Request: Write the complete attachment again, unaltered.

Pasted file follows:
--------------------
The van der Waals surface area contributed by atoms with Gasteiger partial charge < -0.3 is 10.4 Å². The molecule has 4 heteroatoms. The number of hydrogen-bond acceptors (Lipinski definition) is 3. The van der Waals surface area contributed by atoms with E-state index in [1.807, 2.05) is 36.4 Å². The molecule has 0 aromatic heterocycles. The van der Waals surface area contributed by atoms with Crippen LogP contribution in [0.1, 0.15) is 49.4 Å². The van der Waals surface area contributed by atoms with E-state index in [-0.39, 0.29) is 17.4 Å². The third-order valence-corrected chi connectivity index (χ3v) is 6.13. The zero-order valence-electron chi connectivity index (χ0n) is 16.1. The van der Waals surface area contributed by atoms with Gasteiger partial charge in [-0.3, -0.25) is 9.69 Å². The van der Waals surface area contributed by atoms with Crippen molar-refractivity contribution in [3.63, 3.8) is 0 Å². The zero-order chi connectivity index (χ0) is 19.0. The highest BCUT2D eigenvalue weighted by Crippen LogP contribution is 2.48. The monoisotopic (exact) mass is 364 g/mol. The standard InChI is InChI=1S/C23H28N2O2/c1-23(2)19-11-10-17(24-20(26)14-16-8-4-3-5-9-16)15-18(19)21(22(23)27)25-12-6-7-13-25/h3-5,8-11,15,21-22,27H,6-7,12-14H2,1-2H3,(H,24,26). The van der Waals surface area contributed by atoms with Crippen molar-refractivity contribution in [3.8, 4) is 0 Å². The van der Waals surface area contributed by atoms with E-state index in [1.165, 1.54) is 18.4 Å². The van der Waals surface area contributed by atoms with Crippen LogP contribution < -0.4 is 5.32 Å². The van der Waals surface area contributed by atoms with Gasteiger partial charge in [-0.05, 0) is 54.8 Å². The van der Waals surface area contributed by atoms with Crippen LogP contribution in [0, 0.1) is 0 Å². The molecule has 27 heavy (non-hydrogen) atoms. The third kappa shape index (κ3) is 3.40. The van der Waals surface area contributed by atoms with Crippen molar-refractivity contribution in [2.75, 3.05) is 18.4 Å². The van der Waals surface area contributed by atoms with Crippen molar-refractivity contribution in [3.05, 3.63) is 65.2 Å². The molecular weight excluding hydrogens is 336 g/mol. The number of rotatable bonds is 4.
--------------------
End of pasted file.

The van der Waals surface area contributed by atoms with Gasteiger partial charge < -0.3 is 10.4 Å². The molecule has 4 heteroatoms. The number of hydrogen-bond acceptors (Lipinski definition) is 3. The van der Waals surface area contributed by atoms with E-state index in [1.807, 2.05) is 36.4 Å². The molecule has 0 aromatic heterocycles. The van der Waals surface area contributed by atoms with Crippen LogP contribution in [0.1, 0.15) is 49.4 Å². The van der Waals surface area contributed by atoms with E-state index in [-0.39, 0.29) is 17.4 Å². The third-order valence-corrected chi connectivity index (χ3v) is 6.13. The zero-order valence-electron chi connectivity index (χ0n) is 16.1. The van der Waals surface area contributed by atoms with Gasteiger partial charge in [-0.3, -0.25) is 9.69 Å². The van der Waals surface area contributed by atoms with Crippen molar-refractivity contribution in [3.63, 3.8) is 0 Å². The zero-order chi connectivity index (χ0) is 19.0. The highest BCUT2D eigenvalue weighted by Crippen LogP contribution is 2.48. The monoisotopic (exact) mass is 364 g/mol. The standard InChI is InChI=1S/C23H28N2O2/c1-23(2)19-11-10-17(24-20(26)14-16-8-4-3-5-9-16)15-18(19)21(22(23)27)25-12-6-7-13-25/h3-5,8-11,15,21-22,27H,6-7,12-14H2,1-2H3,(H,24,26). The van der Waals surface area contributed by atoms with Crippen molar-refractivity contribution in [3.8, 4) is 0 Å². The van der Waals surface area contributed by atoms with E-state index in [1.165, 1.54) is 18.4 Å². The van der Waals surface area contributed by atoms with Crippen LogP contribution < -0.4 is 5.32 Å². The van der Waals surface area contributed by atoms with Gasteiger partial charge in [-0.05, 0) is 54.8 Å². The van der Waals surface area contributed by atoms with Crippen LogP contribution in [0, 0.1) is 0 Å². The molecule has 27 heavy (non-hydrogen) atoms. The third kappa shape index (κ3) is 3.40. The van der Waals surface area contributed by atoms with Crippen molar-refractivity contribution in [2.75, 3.05) is 18.4 Å². The van der Waals surface area contributed by atoms with Crippen molar-refractivity contribution in [3.05, 3.63) is 65.2 Å². The molecular weight excluding hydrogens is 336 g/mol. The number of rotatable bonds is 4.